It has been a week now since the boys rolled back into town after their road trip/ sea trip adventure. As the days pass more and more stories of heroism, shenanigans, and the thrill of everyday chores when living on the high seas are shared. I continue to relish in the stories that are being revealed as time passes and have been jotting down notes so as to try and do a decent job retelling their story of adventure…a tough task when the writer wasn’t there to experience it herself.
Their time on the high seas quickly settled into a routine of sorts. Their days typically began around 6 or 7 am, when everyone rolled from their sleeping bags to begin their day.
Just like at home their day was filled with trivial tasks like teeth brushing:
And food preparation:
Typical tasks that take on an atypical slant when done in the unusual confines of a sailboat.
Breakfast varied day to day but was typically a hot meal of some sort, prepared by the scouts with the assistance of Keith who graciously pitched in as sous chef.
Lunch occurred during the busier part of their day and as a result was usually a grab and go meal like sandwiches or snacks.
Dinner was another hot meal, prepared after the events of the day. As the sun set and the cabin darkened the addition of head lamps helped the scouts get dinner on the table.
Their meals were largely built around the pantry items they stocked at the start of the trip with the addition of seafood caught through the day.
Much fishing occurred each day and the troop was able to enjoy the fruits of their labor, feasting on meals of Jack Crevalle, Grunt, and lobster.
Yes, you read that right.
While we were home eating spaghetti and grilled cheese the scouts were feasting on fresh lobster.
Their captain explained that scattered through the waters of the Florida Keys are hundreds of lobster traps, many of which are ghost traps. Ghost traps are lobster traps that have lost their distinctive buoy that brands that trap as belonging to a particular fisherman. After the most recent hurricane many lobster traps lost their markers and are now considered ghost traps; unclaimed by any fisherman, sitting on the ocean floor, catching and not releasing the lobsters within. The boys found a few of these ghost traps during their sailing adventure.
If ghost traps couldn’t be found in the waters nearby there was always the means of catching lobster with nets and a tickle stick. The boys would snorkel down to a hole in the rocks and prod the hole with a stick while positioning a net at the entrance of the hole. If it was the hiding place of a lobster they would come scuttling out, right into the net.
The caught lobster then had to be measured to ensure its maturity and if it was big enough it would end up in the supper pot.
Only on a Sea Base adventure do teenage boys add fresh lobster to their Kraft macaroni and cheese and call it dinner.
I was a tad jealous when I saw the pictures!
It seemed their days revolved around meals and sailing. The task of sailing their 44-foot sailboat fell mainly on the Boy Scout’s shoulders. They had an experienced captain to teach them the ropes and guide them along, but aside from the guidance they received from the captain 90% of the tasks were performed by the boys while the men sat back and enjoyed the ride.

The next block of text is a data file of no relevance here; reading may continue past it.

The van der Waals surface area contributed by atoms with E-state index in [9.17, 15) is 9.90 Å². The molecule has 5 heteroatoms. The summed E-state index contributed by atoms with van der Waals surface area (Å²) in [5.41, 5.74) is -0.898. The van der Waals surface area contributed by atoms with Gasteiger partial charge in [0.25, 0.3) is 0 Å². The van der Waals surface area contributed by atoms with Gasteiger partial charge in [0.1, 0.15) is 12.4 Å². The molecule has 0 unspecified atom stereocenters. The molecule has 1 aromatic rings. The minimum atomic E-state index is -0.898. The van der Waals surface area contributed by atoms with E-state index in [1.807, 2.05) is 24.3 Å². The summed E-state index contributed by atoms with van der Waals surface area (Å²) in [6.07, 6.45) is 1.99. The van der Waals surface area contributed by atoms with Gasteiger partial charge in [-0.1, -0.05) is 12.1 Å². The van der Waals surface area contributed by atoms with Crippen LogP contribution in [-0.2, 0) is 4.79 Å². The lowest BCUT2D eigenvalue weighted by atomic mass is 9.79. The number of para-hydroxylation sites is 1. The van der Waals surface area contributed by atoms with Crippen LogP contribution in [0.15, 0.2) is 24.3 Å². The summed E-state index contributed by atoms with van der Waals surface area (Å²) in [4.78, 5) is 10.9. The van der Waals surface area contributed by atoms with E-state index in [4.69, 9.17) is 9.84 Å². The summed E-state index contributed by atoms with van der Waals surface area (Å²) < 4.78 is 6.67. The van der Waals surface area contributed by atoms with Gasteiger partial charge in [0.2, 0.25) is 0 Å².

As Crew Chief Rusty was given the responsibility of managing and assigning tasks, something far outside his comfort zone. He later confessed that he found himself often choosing to do the necessary tasks rather than assign jobs to others because it was more within his comfort zone. I see this is an area where we could use some work, but I can’t blame him. I am much the same way. I would rather be a hard-working Indian than a chief any day of the week.
Luckily, he was blessed with an awesome crew of guys who were more than willing to take on any task assigned to them. It was really a great group of boys and leaders.
Following a predetermined route, troop 558 made their way from Sea Base out into the ocean and onto Marathon Keys, their stop halfway through the trip. To leave the bay they had to pass under a drawbridge. With a mast reaching 40 feet in the air their boat didn’t fit under the bridge, so they had to wait for the scheduled hourly draw that lifted the bridge up into the sky and allowed the tall sailboats to pass underneath.
As they sailed they had the opportunity to stop and snorkel at reefs along the way. The experience was neat and they saw some awesome sea life. Their only regret was that they sailed during a week of high winds which resulted in big waves and silty water. Which made swimming and snorkeling a bit of a challenge.
On Monday they arrived at Marathon Keys. They were scheduled to dock there for the night, fill the water tank, shower, restock supplies, and perform the service project that they were assigned by Sea Base, which was cleaning the restrooms and bath house.
Tuesday morning, they were back on the water and on the second leg of the trip taking them back toward Sea Base.
During the day, while they sailed from snorkel sight to snorkel sight,
most of the troop congregated in the cockpit around the scout who was at the wheel. This became the “living room” of their home away from home as they sat and chatted while sailing along.
Some would use the travel time to troll for fish.
While on the water they were privy to many wondrous sights including dolphin, barracuda, eel, puffer fish, sea turtles, and one shark sighting…
Not to mention the spectacular sunrises and sunsets that would bookend their days.
Each night the sun would start sinking beneath the horizon around 6:00 pm and by 8:00 pm these weary scouts and their leaders were tucked in sleeping bags and falling asleep to the rocking of the waves.
Now that’s the life!